Although we can count the number of people who are participating in our virtual services, it is much more difficult to assess the quality of that participation. When someone is sitting in the pews they may not be paying much attention, indeed they may be day-dreaming, but at least we know that they are present. When they attend a virtual service we do not know what else they may be doing. Is he or she also answering emails, playing a video game or browsing the news channels? We don’t know.
The person leading the service can also see which parts of the service are the most popular and meaningful by keeping an eye on the people who are coming and going at different times.
As the church community has shrunk many churches face a chronic challenge: how to finance the maintenance of large buildings that are too big for today’s smaller congregations. Virtual services may provide an answer. Churches will be able to maintain their service and mission to the community without needing those buildings. The church can move into a small office, and conduct its business from there.
Convenience and Practicality
A virtual church can attract those who cannot attend a physical church. They include the disabled, the house-bound, those traveling on business (not such a large group these days), shift workers, caregivers and those without transportation.
The pandemic is causing many people to think about more fundamental values. Such people may be reluctant to enter a traditional church building — indeed, for many of them such an environment brings back bad memories. But they may be willing to join a virtual service, especially if they feel that they are not just being preached at.
Age of Limits
The posts at this blog are to do with the long-term effects of what we refer to as the ‘Age of Limits’ — resource depletion, climate change and population overshoot. The current pandemic has reminded us that we are not in control of the natural world; indeed, “Nature Bats Last”. Yet many aspects of our ‘Old Normal’ have not changed in recent weeks. For example, we still have the electricity we need to power our virtual devices and the raw materials such as lithium that are needed to manufacture those devices are in supply. If the time comes when resources such as these are not provided then our virtual church will have to shut down, and we will have to revert to physical meetings.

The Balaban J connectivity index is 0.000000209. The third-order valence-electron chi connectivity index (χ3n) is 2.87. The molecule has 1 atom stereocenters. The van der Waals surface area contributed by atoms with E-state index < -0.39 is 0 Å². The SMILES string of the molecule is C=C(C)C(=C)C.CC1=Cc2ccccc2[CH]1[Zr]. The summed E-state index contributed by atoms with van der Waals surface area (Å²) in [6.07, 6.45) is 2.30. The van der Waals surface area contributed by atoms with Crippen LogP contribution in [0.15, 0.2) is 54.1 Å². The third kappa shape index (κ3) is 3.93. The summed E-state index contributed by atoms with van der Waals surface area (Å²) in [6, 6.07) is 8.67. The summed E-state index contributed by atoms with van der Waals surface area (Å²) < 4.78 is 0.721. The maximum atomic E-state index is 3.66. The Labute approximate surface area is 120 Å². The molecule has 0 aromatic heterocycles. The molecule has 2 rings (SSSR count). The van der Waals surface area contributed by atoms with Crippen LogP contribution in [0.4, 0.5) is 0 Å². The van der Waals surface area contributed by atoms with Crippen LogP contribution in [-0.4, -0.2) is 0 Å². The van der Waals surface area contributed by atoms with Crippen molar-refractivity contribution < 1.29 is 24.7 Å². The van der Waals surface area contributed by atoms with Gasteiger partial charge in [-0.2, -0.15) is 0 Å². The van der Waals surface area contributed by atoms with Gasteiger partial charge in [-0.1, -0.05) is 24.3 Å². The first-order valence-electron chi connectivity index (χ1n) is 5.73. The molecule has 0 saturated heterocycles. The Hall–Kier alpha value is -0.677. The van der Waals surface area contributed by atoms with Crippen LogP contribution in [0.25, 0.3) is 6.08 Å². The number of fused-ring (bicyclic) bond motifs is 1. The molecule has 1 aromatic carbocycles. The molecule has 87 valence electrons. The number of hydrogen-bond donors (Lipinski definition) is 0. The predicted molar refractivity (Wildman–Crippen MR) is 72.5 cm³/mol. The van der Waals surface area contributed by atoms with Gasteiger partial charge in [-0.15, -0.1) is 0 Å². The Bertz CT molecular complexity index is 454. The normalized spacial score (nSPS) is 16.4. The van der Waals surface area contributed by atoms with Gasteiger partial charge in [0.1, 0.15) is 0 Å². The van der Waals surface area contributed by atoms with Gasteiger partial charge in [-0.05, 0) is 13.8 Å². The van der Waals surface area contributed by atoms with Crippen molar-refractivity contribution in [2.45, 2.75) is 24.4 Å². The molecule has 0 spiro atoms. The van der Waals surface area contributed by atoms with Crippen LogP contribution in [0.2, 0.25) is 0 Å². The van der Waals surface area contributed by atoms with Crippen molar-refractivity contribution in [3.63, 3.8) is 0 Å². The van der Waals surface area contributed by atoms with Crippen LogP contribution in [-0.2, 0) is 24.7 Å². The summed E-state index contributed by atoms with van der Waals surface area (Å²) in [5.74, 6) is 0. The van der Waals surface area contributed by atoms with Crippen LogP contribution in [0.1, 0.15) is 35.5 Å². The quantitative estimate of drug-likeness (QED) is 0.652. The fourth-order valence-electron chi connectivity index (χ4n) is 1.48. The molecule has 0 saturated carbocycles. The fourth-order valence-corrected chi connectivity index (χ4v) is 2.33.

Just before the virus hit we toured Israel. Part of the visit was to drive around the Sea of Galilee. This was the area where Jesus conducted much of his ministry. We also visited Qumran and saw the desert areas that are part of the Bible story. As I looked at the hills from which Jesus would have preached the Sermon on the Mount and at the desert areas where he fasted I wondered what he and the other religious leaders of biblical times would have thought about how we are worshiping now. It’s a long way from there to the modern virtual church. Are we doing the right thing?
Spring is Sprung
We are trying to practice what we preach. We have cut some asparagus this spring. Here a picture of our first fruits of 2020; two radishes. The lettuce, cabbage, peas, potatoes, leek, onions, blueberries and (in the greenhouse) bush beans and tomatoes are looking great. Just don’t tell the critters in our neighborhood.
If you are making masks, we found the plan provided in the New York Times (and other newspapers) to be useful. We used old pillow cases for the fabric. Medical-quality masks have a metal strip at the top. The NYT design does not, but we found that a pipe cleaner inserted does the job well. (If you don’t smoke a pipe but do have children you may find that they used pipe cleaners in some of their projects.)
Rumor has it that there was a Virginia law that prohibited anyone from wearing a mask when entering a bank, and that they have had to change the law. It turns out that the rumor is not true; nevertheless it is still a good idea not to be masked like this before going into a bank.